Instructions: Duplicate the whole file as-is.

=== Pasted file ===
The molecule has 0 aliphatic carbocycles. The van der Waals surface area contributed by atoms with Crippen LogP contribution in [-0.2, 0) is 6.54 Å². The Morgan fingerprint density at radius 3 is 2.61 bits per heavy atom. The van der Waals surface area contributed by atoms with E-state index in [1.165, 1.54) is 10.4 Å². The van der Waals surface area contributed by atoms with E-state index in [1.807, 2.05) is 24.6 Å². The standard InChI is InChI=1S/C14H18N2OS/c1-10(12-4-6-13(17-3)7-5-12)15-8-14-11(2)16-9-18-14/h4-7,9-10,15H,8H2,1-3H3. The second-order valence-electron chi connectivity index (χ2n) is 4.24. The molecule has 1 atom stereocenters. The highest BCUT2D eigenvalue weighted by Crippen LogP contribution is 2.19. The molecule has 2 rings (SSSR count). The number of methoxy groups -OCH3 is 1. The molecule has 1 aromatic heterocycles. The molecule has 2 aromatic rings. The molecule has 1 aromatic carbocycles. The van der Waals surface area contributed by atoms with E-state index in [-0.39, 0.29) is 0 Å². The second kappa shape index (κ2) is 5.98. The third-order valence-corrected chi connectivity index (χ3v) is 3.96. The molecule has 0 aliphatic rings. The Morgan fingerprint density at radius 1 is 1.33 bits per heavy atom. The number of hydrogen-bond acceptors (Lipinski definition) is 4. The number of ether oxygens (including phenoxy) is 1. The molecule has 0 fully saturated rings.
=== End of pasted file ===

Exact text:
The molecule has 0 aliphatic carbocycles. The van der Waals surface area contributed by atoms with Crippen LogP contribution in [-0.2, 0) is 6.54 Å². The Morgan fingerprint density at radius 3 is 2.61 bits per heavy atom. The van der Waals surface area contributed by atoms with E-state index in [1.165, 1.54) is 10.4 Å². The van der Waals surface area contributed by atoms with E-state index in [1.807, 2.05) is 24.6 Å². The standard InChI is InChI=1S/C14H18N2OS/c1-10(12-4-6-13(17-3)7-5-12)15-8-14-11(2)16-9-18-14/h4-7,9-10,15H,8H2,1-3H3. The second-order valence-electron chi connectivity index (χ2n) is 4.24. The molecule has 1 atom stereocenters. The highest BCUT2D eigenvalue weighted by Crippen LogP contribution is 2.19. The molecule has 2 rings (SSSR count). The number of methoxy groups -OCH3 is 1. The molecule has 1 aromatic heterocycles. The molecule has 2 aromatic rings. The molecule has 1 aromatic carbocycles. The van der Waals surface area contributed by atoms with E-state index in [-0.39, 0.29) is 0 Å². The second kappa shape index (κ2) is 5.98. The third-order valence-corrected chi connectivity index (χ3v) is 3.96. The molecule has 0 aliphatic rings. The Morgan fingerprint density at radius 1 is 1.33 bits per heavy atom. The number of hydrogen-bond acceptors (Lipinski definition) is 4. The number of ether oxygens (including phenoxy) is 1. The molecule has 0 fully saturated rings.